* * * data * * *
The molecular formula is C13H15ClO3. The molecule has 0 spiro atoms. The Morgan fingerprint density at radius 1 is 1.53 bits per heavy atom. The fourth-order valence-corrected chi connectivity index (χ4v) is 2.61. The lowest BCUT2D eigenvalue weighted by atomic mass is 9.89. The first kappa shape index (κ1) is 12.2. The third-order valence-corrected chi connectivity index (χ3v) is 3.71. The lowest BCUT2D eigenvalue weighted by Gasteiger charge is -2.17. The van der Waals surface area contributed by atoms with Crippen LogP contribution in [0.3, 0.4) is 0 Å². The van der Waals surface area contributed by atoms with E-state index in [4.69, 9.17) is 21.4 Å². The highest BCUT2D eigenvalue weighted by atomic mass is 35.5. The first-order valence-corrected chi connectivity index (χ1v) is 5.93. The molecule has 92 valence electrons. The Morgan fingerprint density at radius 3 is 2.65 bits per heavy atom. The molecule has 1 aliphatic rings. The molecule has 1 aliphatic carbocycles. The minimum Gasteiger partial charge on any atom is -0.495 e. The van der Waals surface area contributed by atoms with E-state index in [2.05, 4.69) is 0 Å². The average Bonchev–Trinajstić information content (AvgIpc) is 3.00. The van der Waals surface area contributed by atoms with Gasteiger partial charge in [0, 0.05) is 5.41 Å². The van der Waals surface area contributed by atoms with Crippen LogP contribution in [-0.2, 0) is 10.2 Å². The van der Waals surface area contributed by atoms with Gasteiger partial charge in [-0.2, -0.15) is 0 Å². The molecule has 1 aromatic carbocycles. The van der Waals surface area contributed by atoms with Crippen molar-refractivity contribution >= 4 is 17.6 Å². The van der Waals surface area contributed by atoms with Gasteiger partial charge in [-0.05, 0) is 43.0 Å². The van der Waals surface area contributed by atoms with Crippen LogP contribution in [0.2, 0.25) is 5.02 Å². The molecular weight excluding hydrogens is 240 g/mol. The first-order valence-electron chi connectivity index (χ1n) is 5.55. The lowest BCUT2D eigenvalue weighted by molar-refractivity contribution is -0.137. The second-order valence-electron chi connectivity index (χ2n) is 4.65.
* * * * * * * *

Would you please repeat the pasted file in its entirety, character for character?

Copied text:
The molecular formula is C13H15ClO3. The molecule has 0 spiro atoms. The Morgan fingerprint density at radius 1 is 1.53 bits per heavy atom. The fourth-order valence-corrected chi connectivity index (χ4v) is 2.61. The lowest BCUT2D eigenvalue weighted by atomic mass is 9.89. The first kappa shape index (κ1) is 12.2. The third-order valence-corrected chi connectivity index (χ3v) is 3.71. The lowest BCUT2D eigenvalue weighted by Gasteiger charge is -2.17. The van der Waals surface area contributed by atoms with Crippen LogP contribution in [0.3, 0.4) is 0 Å². The van der Waals surface area contributed by atoms with E-state index in [4.69, 9.17) is 21.4 Å². The highest BCUT2D eigenvalue weighted by atomic mass is 35.5. The first-order valence-corrected chi connectivity index (χ1v) is 5.93. The molecule has 92 valence electrons. The Morgan fingerprint density at radius 3 is 2.65 bits per heavy atom. The molecule has 1 aliphatic rings. The molecule has 1 aliphatic carbocycles. The minimum Gasteiger partial charge on any atom is -0.495 e. The van der Waals surface area contributed by atoms with E-state index in [2.05, 4.69) is 0 Å². The average Bonchev–Trinajstić information content (AvgIpc) is 3.00. The van der Waals surface area contributed by atoms with Gasteiger partial charge in [0, 0.05) is 5.41 Å². The van der Waals surface area contributed by atoms with Crippen LogP contribution in [-0.2, 0) is 10.2 Å². The van der Waals surface area contributed by atoms with Gasteiger partial charge in [-0.2, -0.15) is 0 Å². The molecule has 1 aromatic carbocycles. The van der Waals surface area contributed by atoms with Crippen molar-refractivity contribution >= 4 is 17.6 Å². The van der Waals surface area contributed by atoms with Gasteiger partial charge in [-0.05, 0) is 43.0 Å². The van der Waals surface area contributed by atoms with Crippen LogP contribution in [0.2, 0.25) is 5.02 Å². The molecular weight excluding hydrogens is 240 g/mol. The first-order valence-electron chi connectivity index (χ1n) is 5.55. The lowest BCUT2D eigenvalue weighted by molar-refractivity contribution is -0.137. The second-order valence-electron chi connectivity index (χ2n) is 4.65.